An asset manager is undoubtedly something needed very badly -
There are some features that would be needed - which Jehan summarized quite
well in an e-mail sent about 2 years ago (I remember the date because I was just
back from Leipzig)
At first, I think requiring all assets to be in a git repository (git
uses URLs - no need
to require a specific provider) - would itself be overkill. So maybe,
just make content
'uploadable" might be enough. On the other hand, gitlab might provide
ownership and content meta-information in a way we would not need to
care about them -
just a system for one to enter a git (gitlab) URL and branch name - maybe
requiring certain information to be in the repository.
Curation of assets remains one of the hardest points - it might be a
_lot_ of _boring_ work -
and even somewhat dangerous - but still, I can imagine 2 categories of assets -
one endorsed by the "GIMP team" - - i.e. curated - with no dangerous
and a "watch yourself" mode in which anything could be downloadable.
Either way- wathever is designed to register GIMO assets server side,
a Python program can be made, to
run as a GIMP plug-in, that would provide a search, download and
install interface for things
registered on the server side. This program is not a huge thing to do
and would effectively provide GIMP
with its own "asset-store".
Anyway - just to get the ball rolling -
I suppose this could be a topic with its own BoF session in London
On 1 April 2016 at 17:32, Pat David <patda...@gmail.com> wrote:
> Continuing on some discussions from irc...
> Registry.gimp.org is down for the count.
> I was thinking recently about some ideas for a possible replacement.
> Mostly thinking along the lines of what made the registry work well for
> In the rest of this email, I'll use the term "asset(s)" to refer to things
> like plug-ins, scripts, or brushes/gradients/curves/other assets.
> Some essential functionality based on the old registry drupal instance:
> 1. Upload/Download assets for GIMP.
> 2. Describe the asset (usually by the uploader).
> 3. Comment on the assets.
> This was handled previously by using drupal, which treated each entry as a
> post/node that included the ability to upload files, write about the files
> as a post, and had comment threads below it.
> Keeping this functionality would be good, I think. The ability to post an
> asset is a given, but the ability to interact around it helps foster the
> community (and provides nice feedback for the authors).
> From those thoughts, what would be nice to have in a replacement:
> 1. Provide at least the same previous functionality (as listed above).
> 2. Managed or easier to manage and keep updated.
> 3. Easier account management.
> 4. Collaborative environment for shared assets
> 5. Support possible GIMP integration in the future (one-click asset
> Initially, I had thought Github might be a good option for this but given
> its closed-source nature decided to investigate something like GitLab
> I like this idea personally due to some nice infrastructure:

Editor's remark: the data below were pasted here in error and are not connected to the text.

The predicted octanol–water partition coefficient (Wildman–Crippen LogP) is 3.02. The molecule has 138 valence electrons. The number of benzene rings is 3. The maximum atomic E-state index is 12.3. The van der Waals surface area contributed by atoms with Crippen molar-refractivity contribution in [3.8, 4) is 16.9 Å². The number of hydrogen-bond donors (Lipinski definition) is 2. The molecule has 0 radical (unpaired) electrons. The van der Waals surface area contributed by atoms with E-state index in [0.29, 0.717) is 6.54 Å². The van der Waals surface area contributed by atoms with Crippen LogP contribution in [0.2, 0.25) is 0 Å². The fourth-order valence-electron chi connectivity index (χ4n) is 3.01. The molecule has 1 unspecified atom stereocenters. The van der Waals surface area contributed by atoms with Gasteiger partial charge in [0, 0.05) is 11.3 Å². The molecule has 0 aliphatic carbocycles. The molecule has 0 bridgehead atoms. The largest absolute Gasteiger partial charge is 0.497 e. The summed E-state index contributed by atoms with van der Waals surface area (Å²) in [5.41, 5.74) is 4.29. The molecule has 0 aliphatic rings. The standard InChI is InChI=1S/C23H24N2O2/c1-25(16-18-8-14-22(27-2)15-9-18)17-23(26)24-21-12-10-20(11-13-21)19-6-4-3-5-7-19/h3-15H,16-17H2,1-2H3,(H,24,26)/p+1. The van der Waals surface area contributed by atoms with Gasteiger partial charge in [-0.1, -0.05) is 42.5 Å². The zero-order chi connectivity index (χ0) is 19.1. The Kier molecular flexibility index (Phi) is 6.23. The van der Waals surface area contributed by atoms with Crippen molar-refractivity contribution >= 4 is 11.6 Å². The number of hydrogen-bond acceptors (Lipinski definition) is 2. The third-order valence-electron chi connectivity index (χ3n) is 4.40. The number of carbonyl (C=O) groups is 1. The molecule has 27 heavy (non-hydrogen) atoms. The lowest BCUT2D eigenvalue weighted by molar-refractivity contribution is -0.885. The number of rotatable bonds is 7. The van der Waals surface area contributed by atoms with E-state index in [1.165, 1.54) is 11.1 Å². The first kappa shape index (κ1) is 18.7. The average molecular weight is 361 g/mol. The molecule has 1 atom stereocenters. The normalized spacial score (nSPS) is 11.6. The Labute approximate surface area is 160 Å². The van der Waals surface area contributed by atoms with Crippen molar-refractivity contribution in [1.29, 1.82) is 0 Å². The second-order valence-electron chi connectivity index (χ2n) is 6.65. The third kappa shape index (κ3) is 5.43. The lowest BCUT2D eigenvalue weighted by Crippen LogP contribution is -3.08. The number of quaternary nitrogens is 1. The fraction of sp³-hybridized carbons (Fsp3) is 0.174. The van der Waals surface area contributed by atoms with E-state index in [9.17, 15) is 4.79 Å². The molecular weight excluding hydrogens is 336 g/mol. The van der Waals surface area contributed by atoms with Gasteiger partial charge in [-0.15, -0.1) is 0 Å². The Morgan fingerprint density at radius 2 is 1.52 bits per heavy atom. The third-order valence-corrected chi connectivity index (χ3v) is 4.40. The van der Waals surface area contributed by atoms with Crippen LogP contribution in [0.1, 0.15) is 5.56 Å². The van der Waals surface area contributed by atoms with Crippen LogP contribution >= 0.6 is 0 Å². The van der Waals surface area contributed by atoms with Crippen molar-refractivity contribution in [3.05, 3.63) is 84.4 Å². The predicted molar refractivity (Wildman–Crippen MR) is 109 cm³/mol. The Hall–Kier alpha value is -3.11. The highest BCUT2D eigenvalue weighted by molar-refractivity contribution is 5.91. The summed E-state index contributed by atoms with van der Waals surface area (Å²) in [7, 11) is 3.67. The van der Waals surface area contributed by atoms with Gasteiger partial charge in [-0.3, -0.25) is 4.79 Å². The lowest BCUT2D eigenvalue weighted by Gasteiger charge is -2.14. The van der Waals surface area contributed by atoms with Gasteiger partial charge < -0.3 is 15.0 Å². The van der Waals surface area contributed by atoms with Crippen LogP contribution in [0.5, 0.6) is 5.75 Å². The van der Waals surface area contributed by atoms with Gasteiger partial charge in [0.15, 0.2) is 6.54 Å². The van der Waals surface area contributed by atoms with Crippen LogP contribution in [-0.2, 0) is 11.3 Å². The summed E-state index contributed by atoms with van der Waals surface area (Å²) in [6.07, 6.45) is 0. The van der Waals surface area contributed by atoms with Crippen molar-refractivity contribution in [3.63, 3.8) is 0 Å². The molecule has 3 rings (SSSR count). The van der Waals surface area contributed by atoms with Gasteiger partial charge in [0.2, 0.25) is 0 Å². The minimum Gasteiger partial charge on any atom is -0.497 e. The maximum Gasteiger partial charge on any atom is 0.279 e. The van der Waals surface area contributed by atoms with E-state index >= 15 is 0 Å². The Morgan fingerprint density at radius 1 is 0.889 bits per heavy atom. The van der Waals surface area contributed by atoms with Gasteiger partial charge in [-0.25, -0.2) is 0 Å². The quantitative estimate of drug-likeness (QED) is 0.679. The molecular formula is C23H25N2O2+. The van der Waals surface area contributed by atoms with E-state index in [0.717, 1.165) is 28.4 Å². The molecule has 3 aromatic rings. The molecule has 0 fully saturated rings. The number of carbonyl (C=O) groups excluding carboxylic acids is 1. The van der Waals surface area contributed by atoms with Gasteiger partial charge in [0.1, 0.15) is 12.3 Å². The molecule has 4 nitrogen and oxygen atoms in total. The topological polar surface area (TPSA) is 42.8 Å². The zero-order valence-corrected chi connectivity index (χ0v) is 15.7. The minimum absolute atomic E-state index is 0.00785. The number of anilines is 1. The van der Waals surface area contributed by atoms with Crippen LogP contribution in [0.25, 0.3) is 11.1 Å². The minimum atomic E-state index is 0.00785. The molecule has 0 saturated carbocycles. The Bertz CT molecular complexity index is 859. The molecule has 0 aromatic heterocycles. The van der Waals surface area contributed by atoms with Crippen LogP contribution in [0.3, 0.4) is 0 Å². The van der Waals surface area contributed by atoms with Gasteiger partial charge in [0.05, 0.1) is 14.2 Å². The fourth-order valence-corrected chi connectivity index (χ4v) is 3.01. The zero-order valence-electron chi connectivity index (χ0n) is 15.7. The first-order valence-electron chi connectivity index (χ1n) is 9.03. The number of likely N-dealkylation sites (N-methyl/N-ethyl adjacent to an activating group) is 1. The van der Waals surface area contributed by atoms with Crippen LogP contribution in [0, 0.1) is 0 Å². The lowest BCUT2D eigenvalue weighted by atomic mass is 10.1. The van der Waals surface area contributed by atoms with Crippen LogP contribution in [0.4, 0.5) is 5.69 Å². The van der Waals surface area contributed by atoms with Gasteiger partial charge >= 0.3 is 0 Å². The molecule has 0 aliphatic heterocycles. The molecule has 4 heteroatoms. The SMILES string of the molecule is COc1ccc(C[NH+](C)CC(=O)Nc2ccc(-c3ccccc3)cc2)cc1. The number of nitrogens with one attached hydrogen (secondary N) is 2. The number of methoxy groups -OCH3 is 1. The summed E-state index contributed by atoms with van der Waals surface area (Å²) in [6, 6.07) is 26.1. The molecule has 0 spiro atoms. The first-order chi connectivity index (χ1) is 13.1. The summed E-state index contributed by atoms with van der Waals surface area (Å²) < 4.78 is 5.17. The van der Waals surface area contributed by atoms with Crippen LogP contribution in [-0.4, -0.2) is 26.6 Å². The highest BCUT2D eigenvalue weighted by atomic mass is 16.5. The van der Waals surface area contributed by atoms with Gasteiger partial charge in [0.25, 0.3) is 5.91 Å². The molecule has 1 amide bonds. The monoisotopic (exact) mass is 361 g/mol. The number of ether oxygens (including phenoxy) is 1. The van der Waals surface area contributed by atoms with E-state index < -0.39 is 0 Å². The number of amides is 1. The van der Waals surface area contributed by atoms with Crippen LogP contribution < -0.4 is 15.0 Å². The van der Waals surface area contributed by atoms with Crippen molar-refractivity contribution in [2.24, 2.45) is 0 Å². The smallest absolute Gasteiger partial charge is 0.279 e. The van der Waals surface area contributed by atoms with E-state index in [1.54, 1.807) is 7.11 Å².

> 1. The service is hosted + managed (and available as Free Software just in
> case we felt we needed to break out and host it ourselves).
> 2. The service integrates OAuth sign-in using a few different account types
> (lowers barrier to entry to participate).
> a. they use accounts, Google, Twitter, Github, or bitbucket accounts
> for sign-in.
> 3. Projects maintain all the git-goodness for control and tracking
> 4. Projects created as a git project can have a full description/README
> along with issue tracking integrated in the site
> So, we can fulfill the original registry functionality and get the added
> benefit of a git infrastructure for those wanting to contribute, user
> accounts using OAuth to make it easy to participate, and the ability to do
> some interesting things (git submodules).
> In speaking with Jehan about this, we should also consider what might be
> needed to support the ability to install assets from within GIMP in the
> future easily.
> Jehan suggested that each script/plugin/asset have it's own git repo.
> This would be handy, particularly if script authors did this as well (as it
> considerably eases the inclusion of external repos as submodules).
> However, akk points out that many folks don't (won't?) organize their repos
> in this way (it gets a little... unwieldy pretty quickly if you have many
> I'd like some input on what would make the most sense or work best for
> possible organization of repos.
> I was also thinking that we could include some simple metadata in both any
> script files and the README.md files as a means to possibly help parsing
> relevant information for automated inclusion at a later date (GIMP plug-ins
> installer type of idea).
> Initially I was thinking that curating the scripts for inclusion would be
> important. It's certainly possible for a smaller subset of all of the
> available scripts from the registry now to pick out ones that we use and
> check that they're not malicious and properly tagged/included. For
> instance, there's a handful of scripts that I personally find myself using
> often and can help validate/curate for inclusion. I don't mind doing more
> as needed.
> I just wanted to get a discussion started about how we might consider
> moving forward on something like this. I think the scripts/plug-ins are
> important enough to users that it would be good to try and get something up
> and running soon.
> I have started experimenting with including submodules from other author
> repos and how it might look here:
> I look forward to hearing some thoughts on this!
> Pat David
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